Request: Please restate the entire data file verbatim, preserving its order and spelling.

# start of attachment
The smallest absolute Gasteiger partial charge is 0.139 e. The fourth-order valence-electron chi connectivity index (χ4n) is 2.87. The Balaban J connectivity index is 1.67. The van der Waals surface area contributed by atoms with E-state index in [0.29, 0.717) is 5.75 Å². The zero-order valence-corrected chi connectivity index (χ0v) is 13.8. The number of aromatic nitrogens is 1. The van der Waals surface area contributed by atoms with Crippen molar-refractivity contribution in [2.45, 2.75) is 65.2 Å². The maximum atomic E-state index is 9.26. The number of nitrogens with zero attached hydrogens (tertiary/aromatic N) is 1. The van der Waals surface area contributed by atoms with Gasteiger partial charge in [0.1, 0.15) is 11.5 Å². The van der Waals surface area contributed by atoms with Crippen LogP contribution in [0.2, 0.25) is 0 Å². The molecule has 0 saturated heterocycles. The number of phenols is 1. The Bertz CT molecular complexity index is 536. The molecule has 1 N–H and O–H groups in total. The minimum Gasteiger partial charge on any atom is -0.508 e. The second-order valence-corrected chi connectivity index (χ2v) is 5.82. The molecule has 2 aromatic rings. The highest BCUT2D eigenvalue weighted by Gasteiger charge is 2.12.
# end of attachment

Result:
The smallest absolute Gasteiger partial charge is 0.139 e. The fourth-order valence-electron chi connectivity index (χ4n) is 2.87. The Balaban J connectivity index is 1.67. The van der Waals surface area contributed by atoms with E-state index in [0.29, 0.717) is 5.75 Å². The zero-order valence-corrected chi connectivity index (χ0v) is 13.8. The number of aromatic nitrogens is 1. The van der Waals surface area contributed by atoms with Crippen molar-refractivity contribution in [2.45, 2.75) is 65.2 Å². The maximum atomic E-state index is 9.26. The number of nitrogens with zero attached hydrogens (tertiary/aromatic N) is 1. The van der Waals surface area contributed by atoms with Gasteiger partial charge in [0.1, 0.15) is 11.5 Å². The van der Waals surface area contributed by atoms with Crippen LogP contribution in [0.2, 0.25) is 0 Å². The molecule has 0 saturated heterocycles. The number of phenols is 1. The Bertz CT molecular complexity index is 536. The molecule has 1 N–H and O–H groups in total. The minimum Gasteiger partial charge on any atom is -0.508 e. The second-order valence-corrected chi connectivity index (χ2v) is 5.82. The molecule has 2 aromatic rings. The highest BCUT2D eigenvalue weighted by Gasteiger charge is 2.12.